The Baptist Messenger is first and foremost a news journal. The Messenger has never sought to be a hard-driving, investigative news outlet; rather it is designed to tell the story of the work of Oklahoma and Southern Baptists. We want you to be informed of what is happening in our local churches, associations, state and national conventions. Each week, the Messenger includes numerous articles that describe the people of God called Southern Baptists serving on mission for Christ locally and to the ends of the Earth.

The Messenger staff is committed to keeping our Baptist family informed regarding moral and ethical issues confronting us. These often are played on the stage of deliberating bodies of government. Since our government is for the people and by the people, we have opportunity to influence the actions of our legislative bodies. While we will not support a political party or candidate, we will address political issues of significant moral and ethical nature. We unapologetically call for action consistent with our biblical worldview.

The Messenger also serves as a promotional outlet for the ministries and mission work of our cooperative effort. The hallmark of Southern Baptists is willingness to cooperate together to do more than we could do alone. Our convention and Messenger staff want to keep you informed about our “together” ministries. Partnership mission stories and promotion of major events are central to the work of the Messenger. Our publication is more than a church newsletter, but we make no apology for utilizing this tool for promoting the various ministry events and the work of our affiliates—Oklahoma Baptist University, Oklahoma Baptist Homes for Children, Baptist Village Communities and The Baptist Foundation of Oklahoma.

The Messenger provides more than news and promotion. Across the years, we have sought to use the Messenger as a teaching and discipling tool. For many years, Herschel Hobbs wrote an article each week focused on one area of doctrine from the Baptist Faith and Message. Later, Alan Day did the same. Our goal was to educate Baptist people about the core beliefs we jointly hold dear. Today, articles by convention staff, pastors and staff of our churches, and leaders from across the Southern Baptist Convention focus on areas designed to grow us individually and our churches corporately in ministry skills, doctrine and spiritual growth.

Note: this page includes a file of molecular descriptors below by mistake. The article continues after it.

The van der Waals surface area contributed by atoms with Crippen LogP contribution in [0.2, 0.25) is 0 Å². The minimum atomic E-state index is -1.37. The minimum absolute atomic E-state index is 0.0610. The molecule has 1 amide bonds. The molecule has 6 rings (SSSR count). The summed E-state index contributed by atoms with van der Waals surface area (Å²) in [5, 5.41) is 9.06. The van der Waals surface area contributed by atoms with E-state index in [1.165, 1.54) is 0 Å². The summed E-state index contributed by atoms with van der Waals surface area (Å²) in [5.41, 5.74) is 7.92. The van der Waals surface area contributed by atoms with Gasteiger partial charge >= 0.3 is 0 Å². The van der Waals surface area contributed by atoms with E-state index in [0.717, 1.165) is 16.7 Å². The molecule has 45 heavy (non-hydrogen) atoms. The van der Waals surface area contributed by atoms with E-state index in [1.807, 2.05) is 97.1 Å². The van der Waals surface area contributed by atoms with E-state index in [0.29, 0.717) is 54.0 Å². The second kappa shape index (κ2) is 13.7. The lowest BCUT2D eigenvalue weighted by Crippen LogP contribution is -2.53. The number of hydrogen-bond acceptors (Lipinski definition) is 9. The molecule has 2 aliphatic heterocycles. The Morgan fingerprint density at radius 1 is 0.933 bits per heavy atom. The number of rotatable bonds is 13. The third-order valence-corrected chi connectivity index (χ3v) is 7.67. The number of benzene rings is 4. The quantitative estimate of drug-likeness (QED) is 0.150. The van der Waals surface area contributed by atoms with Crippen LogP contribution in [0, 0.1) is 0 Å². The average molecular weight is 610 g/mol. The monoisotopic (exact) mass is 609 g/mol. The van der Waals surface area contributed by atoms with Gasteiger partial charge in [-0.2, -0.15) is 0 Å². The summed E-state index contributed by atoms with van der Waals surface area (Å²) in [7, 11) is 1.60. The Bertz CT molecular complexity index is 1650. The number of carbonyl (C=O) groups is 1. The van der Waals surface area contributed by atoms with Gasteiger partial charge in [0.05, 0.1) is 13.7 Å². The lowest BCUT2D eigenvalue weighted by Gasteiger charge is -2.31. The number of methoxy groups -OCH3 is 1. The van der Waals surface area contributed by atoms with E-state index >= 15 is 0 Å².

This week, we are introducing a new informational tool called Messenger Insight. It is a quarterly, four-page insert that deals with issues of importance to Baptist faith and practices. Messenger Insight speaks to doctrinal, ethical and practical issues that impact our churches, the convention and Baptists in general. Our desire is to present the subject from multiple viewpoints. Theologians, pastors, denominational leaders and others will be utilized to provide a kaleidoscope of perspectives on issues addressed.

The first Messenger Insight is included in this edition of the Messenger. The subject is the public invitation. While the public invitation has long been a staple among Southern Baptists, a new wind is blowing among younger leaders to modify and, in some cases, stop its use. We believe it is an issue worthy of discussion and thoughtful consideration, and we have sought to give a historical and theological foundation to the discussion. Pastors are utilized to address the issue from the perspective of practitioners. We are very pleased with this first edition of Messenger Insight and hope you will find it informative and interesting.

Future issues will focus on eschatology, doctrines of grace (sometimes called Calvinism), Christian worldview and other topics of interest. Give us feedback—suggest subjects you would like for us to tackle. We would love to hear from you regarding Messenger Insight.

Anthony L. Jordan is executive director-treasurer of the Baptist General Convention of Oklahoma.